Dear Charles,
You Have Not Been Forgotten!

The Society of the Fifth Division, U.S. Army, during its 95th Annual Reunion in Pittsburgh, PA (Sept 10-14, 2015), held a Reading of the Names Ceremony to honor the 514 Soldiers from the 5th Division that were Killed in Action during the War in Vietnam. Your Name Was Read Aloud Among Those Soldiers. You Have Not Been Forgotten! Rest in Peace Dear Brother.

Thomas Grafton
Alpha Company, 7th Engineer Battalion, 1st Brigade, 5th Infantry Division
Vietnam (1968-1969)

Posted on, November 17, 2004, by Ralph E. Coots

I was with Chip when he was killed that night. We were in a firefight with the NVA and after we had fought most of the night when it ended, we had 27 guys injured and Chip was killed. I have fond memories of him and the things we talked about and I will never forget him and how brave he was.

Posted on, April 7, 2007, by Rob McNabb

I have thought of Chip repeatedly throughout the years since the hilltop firefight on Rocket Ridge in Quang Tri Province. I was the tank commander on Captain Moore’s tank the night of the ground attack. My driver was Ralph Coots and my loader was Norm Howard. That night, October 2, 1969, four tanks, two dusters, and a squad of attached infantry were set up in a night defensive position. We were attacked by an estimated company of North Vietnamese Regulars. The first rounds into our perimeter were from a rocket-propelled grenade, followed by mortars and then the ground attack. Captain Moore was manning the .50 Caliber machine gun on the tank. Myself, Coots, and Howard were asleep under the tank, waiting for our turn on guard when the attack began. As the attack escalated, myself and my crew returned fire from underneath our tank. While reloading, I looked across the perimeter at an armored personnel carrier just as it took a direct hit from a mortar. I then saw our medic, Chip Bachman, jump up from his prone position and break into a run toward the armored personnel carrier. As he approached the carrier, a rocket-propelled grenade, hit the left rear panel of the armored personnel carrier. It hit just as Chip got to the carrier and shrapnel exploded into Chip’s abdomen. He hit the ground and was not moving. Enemy mortars and small arms fire continued to pour into the perimeter. I then low crawled approximately 80 feet to reach Chip. I did reach him. I then turned over his body to see if he was alive and if I could provide him assistance. His torso was put in two parts. I pulled on his fatigues, right below his belt line. His torso was cut in half. Chip was a true hero and gave his life in a truly valiant attempt to rescue his fallen comrades. I did not know Chip personally. I just knew him as “Doc.” I have been to the Wall, in his honor. I often cry myself to sleep thinking about that one night and Chip lives in my dreams. May God bless and care for you Chip. To me, you will always be a hero.  — Rob McNabb, Tango Charlie, Bravo 23, and Bravo 26. Bravo Company, 1/77th Armor, 1st of the 5th Mechanized Infantry. RVN 69-70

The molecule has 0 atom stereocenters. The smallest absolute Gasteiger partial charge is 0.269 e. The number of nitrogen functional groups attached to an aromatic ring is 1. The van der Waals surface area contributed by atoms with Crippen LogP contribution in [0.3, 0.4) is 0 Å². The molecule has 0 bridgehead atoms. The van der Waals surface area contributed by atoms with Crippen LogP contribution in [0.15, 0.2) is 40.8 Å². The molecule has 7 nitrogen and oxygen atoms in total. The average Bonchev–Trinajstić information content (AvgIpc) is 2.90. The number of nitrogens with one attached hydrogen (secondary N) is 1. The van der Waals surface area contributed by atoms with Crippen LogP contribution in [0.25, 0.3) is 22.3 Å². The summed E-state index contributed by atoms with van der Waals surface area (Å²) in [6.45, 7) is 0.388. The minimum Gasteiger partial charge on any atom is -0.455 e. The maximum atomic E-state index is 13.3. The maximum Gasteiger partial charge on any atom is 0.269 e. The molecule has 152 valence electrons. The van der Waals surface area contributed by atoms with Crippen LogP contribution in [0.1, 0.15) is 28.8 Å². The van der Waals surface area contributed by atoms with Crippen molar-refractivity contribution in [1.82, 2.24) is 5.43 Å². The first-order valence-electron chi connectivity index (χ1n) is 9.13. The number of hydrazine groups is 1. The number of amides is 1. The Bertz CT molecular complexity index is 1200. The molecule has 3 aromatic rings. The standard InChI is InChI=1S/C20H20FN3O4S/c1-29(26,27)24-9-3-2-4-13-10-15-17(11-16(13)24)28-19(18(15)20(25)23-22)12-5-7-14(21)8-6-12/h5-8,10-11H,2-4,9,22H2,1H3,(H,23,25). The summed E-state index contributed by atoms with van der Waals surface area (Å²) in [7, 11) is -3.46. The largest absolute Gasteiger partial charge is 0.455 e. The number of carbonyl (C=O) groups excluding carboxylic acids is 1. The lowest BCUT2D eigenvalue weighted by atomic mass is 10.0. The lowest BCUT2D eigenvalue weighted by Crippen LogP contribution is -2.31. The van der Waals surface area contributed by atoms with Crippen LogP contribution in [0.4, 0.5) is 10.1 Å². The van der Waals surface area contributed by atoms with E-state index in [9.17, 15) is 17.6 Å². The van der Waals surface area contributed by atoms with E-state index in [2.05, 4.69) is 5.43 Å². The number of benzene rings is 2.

Posted on, February 7, 2013, by Don Cosman

Chip and I lived on Testa Place in South Norwalk. GI Joe had just come out and we were in the swamp all the time. We were going to win the WAR together. He left before I joined the Navy. I go to the Wall every chance I get now that I live in the DC area. I even explain to the school groups about friendship and how important it is. Especially in the military. I miss him still after all these years.

Left on on October 11, 2000, by Walt Carneglia

Best friends, we grew up and worked. The wall is here in Norwalk. I will try to honor you if my legs will hold out. I was already in Saigon for ten months when I heard Chip was killed. I flew home space available but got home about six hours after he was buried. I never stop thinking about him. He had a wife and a newborn son. I was single. I stayed in Vietnam for four full years and I still feel I didn’t do enough. I lost touch with his family, His son would be about 30, to 32 right now.

Private Bachman is buried in St. John’s Cemetery, 223 Richards Avenue, Norwalk, Connecticut; Veterans Section, Grave 45. Photo by webmaster.


Published by jeffd1121

USAF retiree. Veteran advocate. Committed to telling the stories of those who died while in the service of the country during wartime.